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Internet meeting spurs controversy

There's opposition to Monday's meeting because it is a session that involves some countries that oppose a free and open Internet.

Internet freedom could be at stake at a secretive meeting of governments that begins Monday in Dubai.

The United Nations International Telecommunication Union will negotiate new international telecom regulations, including Internet issues, at the World Conference on International Telecommunications that runs through Dec. 14.

Many companies, organizations and individuals oppose the meeting because it is a secretive session that involves some countries that oppose a free and open Internet.

According to the Center for Rights, some proposals allow for access to be cut off more easily, threatening privacy, legitimizing monitoring and blocking online traffic. Others seek to impose new fees for accessing content, the group says, adding that there could be consequences for businesses and human rights.

U.S. officials expect other countries to push for international Internet traffic taxes and for the ITU to take Internet governance away from the Internet Corporation for Assigned Names and Numbers and other organizations.

Such talk has drawn the attention of Washington. In August, the U.S. House of Representatives voted unanimously to send a message to ITU that the Internet doesn't need new international regulations.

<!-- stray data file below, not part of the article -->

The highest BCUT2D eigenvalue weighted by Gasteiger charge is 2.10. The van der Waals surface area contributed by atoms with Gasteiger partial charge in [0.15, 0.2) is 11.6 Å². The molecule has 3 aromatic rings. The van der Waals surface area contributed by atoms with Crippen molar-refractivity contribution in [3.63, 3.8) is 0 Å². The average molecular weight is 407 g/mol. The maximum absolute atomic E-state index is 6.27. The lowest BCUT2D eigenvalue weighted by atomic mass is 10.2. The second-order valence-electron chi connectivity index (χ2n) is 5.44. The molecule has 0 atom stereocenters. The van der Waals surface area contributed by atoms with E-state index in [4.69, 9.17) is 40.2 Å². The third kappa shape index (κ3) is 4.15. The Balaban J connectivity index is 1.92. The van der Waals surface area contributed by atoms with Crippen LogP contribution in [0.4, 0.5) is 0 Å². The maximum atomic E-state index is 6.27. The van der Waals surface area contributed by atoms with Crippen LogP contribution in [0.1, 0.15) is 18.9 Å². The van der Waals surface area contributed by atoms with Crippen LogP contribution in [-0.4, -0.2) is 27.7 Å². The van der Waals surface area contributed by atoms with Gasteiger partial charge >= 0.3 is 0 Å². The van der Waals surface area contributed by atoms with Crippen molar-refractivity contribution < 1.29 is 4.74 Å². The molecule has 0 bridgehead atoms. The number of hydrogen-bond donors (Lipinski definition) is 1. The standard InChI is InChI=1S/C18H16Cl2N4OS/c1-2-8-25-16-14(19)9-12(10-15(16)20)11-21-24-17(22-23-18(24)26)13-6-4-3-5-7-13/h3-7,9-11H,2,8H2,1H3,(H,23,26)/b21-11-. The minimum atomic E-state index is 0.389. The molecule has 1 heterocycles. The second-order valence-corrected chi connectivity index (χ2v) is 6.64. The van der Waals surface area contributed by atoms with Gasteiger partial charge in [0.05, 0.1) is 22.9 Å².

In addition, last month the European Union also called for negotiators to block attempts by the ITU to gain ultimate control over the Internet at the conference.

And Google, the Internet search leader, has been vociferous in denouncing the meeting and for weeks has been promoting its "take action" website where people can join a list of those who oppose the WCIT as well as ask others on social networks to also join the movement against it.

A representative from the Internet Society -- a member of the ITU -- says factors such as competition among carriers, transparency and regulatory independence have contributed to the success and growth of international telecommunications and these things are not currently addressed in the treaty, which was last negotiated in 1988.

"There are clear opportunities of positive things that could be included into the treaty to bring it up to date in a way that would be consistent with what we've seen has worked," the representative said in a video.

The representative added, "The impact on the Internet could be either good or bad. We see proposals currently to the treaty conference that would impact the way the Internet operates, the architecture of the Internet, the security of the Internet and the content of the Internet. And unfortunately some of the proposals that we see would take the old telephone model and simply apply it to new technologies like the Internet. That would not be a good thing."

Check out the video to see what else she said.


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